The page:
Bayer Changes Stance on EPA Bee Report
After slamming the US Environmental Protection Agency (EPA) for overestimating the impact of neonicotinoid-based (neonic) pesticides on bee populations in the first of its proposed four reports on the subject, Bayer CropScience has changed its stance, now calling the report “scientifically sound.”
While in its initial reaction the agrochemicals arm of the German group said EPA had “ignored the important benefits these products provide and management practices to protect bees,” in the meantime it has decided to take a proactive approach and make proposals for additional measures to protect bees.
In a first assessment published last week, the US environmental watchdog said it had concluded that imidacloprid – one of the chemicals most commonly used in neonics, the world’s most commonly used pesticides – can harm honeybee populations when used on certain crops, such as citrus and cotton, and in concentrations of 25 parts per billion or above.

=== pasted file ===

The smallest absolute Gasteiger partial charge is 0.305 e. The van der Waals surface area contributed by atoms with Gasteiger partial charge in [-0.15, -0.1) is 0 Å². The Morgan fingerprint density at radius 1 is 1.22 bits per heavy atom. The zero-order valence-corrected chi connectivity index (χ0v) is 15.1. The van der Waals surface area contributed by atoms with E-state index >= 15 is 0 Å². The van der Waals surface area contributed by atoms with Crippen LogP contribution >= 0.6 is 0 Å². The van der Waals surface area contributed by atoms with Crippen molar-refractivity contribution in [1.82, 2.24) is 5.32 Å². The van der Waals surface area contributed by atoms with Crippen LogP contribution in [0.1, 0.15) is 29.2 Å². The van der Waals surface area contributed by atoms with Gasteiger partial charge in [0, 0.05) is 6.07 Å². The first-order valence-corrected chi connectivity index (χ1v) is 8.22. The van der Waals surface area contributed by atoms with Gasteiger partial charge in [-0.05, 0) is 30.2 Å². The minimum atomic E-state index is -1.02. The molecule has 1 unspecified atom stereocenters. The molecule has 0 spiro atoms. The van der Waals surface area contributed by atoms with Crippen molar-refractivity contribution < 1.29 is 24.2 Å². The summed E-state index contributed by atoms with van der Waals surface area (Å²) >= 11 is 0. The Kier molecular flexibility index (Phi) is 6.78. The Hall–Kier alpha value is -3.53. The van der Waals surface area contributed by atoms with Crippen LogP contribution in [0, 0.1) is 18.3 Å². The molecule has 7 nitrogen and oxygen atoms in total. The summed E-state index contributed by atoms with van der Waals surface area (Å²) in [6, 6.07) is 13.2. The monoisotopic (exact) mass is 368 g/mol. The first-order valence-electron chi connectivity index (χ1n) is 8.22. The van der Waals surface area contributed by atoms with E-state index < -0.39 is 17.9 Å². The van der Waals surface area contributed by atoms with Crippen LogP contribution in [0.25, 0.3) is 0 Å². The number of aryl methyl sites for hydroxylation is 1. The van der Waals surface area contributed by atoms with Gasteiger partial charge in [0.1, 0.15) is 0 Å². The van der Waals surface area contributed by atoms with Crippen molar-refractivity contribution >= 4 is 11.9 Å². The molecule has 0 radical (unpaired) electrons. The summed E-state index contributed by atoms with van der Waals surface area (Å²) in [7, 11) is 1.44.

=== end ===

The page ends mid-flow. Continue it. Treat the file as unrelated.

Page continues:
EPA said its conclusions were drawn from tests it had required Bayer, one of the most important producers of the pesticide active ingredient, to perform on its behalf.
In reassessing its position, the chemical company told the British newspaper The Guardian “there are many ways farmers can use these neonics on cotton and citrus crops in ways that reduce risk to honeybee colonies. In fact, there are many restrictions in place that already do this, and Bayer has proposed several more to EPA to consider that would put in place additional protections for bees.”
It did not comment on which protections it had proposed.
The environment agency, under some pressure from environmental advocates who would like to see the US implement a moratorium such as that in place in the EU since late 2013, is still reviewing the impact of three other neonicotinoids – clothianidin, thiamethoxam, and dinotefuran – on bees as well as the impact of imidacloprid on species other than bees. Results are expected by the end of 2016.
Meanwhile, environmental organizations in conjunction with groups representing beekeepers and farmers have filed a lawsuit against EPA, alleging it allowed seeds coated in neonicotinoids to be planted without proper assessments of the impact. Up to now, treated seeds have not been evaluated by the agency.
The report ignores some the greatest uses of neonicotinoids, said the Pesticide Action Network, adding that “EPA is missing the big picture of the cocktail of pesticides put on plants.”